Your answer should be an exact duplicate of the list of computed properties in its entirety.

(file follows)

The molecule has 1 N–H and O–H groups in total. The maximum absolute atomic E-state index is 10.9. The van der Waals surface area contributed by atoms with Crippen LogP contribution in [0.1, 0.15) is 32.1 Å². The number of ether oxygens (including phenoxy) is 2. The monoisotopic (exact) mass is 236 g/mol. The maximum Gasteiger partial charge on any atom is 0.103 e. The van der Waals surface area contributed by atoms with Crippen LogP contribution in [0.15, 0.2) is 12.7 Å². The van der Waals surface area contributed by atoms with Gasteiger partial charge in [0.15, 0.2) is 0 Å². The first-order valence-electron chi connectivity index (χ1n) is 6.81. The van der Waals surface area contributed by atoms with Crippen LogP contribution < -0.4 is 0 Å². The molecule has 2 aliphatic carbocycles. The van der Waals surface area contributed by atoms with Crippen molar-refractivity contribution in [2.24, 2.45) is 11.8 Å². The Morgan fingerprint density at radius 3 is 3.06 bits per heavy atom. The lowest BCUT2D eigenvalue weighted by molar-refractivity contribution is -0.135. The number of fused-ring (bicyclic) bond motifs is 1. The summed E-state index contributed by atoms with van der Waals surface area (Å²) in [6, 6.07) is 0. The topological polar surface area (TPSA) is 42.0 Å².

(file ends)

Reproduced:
The molecule has 1 N–H and O–H groups in total. The maximum absolute atomic E-state index is 10.9. The van der Waals surface area contributed by atoms with Crippen LogP contribution in [0.1, 0.15) is 32.1 Å². The number of ether oxygens (including phenoxy) is 2. The monoisotopic (exact) mass is 236 g/mol. The maximum Gasteiger partial charge on any atom is 0.103 e. The van der Waals surface area contributed by atoms with Crippen LogP contribution in [0.15, 0.2) is 12.7 Å². The van der Waals surface area contributed by atoms with Gasteiger partial charge in [0.15, 0.2) is 0 Å². The first-order valence-electron chi connectivity index (χ1n) is 6.81. The van der Waals surface area contributed by atoms with Crippen LogP contribution < -0.4 is 0 Å². The molecule has 2 aliphatic carbocycles. The van der Waals surface area contributed by atoms with Crippen molar-refractivity contribution in [2.24, 2.45) is 11.8 Å². The Morgan fingerprint density at radius 3 is 3.06 bits per heavy atom. The lowest BCUT2D eigenvalue weighted by molar-refractivity contribution is -0.135. The number of fused-ring (bicyclic) bond motifs is 1. The summed E-state index contributed by atoms with van der Waals surface area (Å²) in [6, 6.07) is 0. The topological polar surface area (TPSA) is 42.0 Å².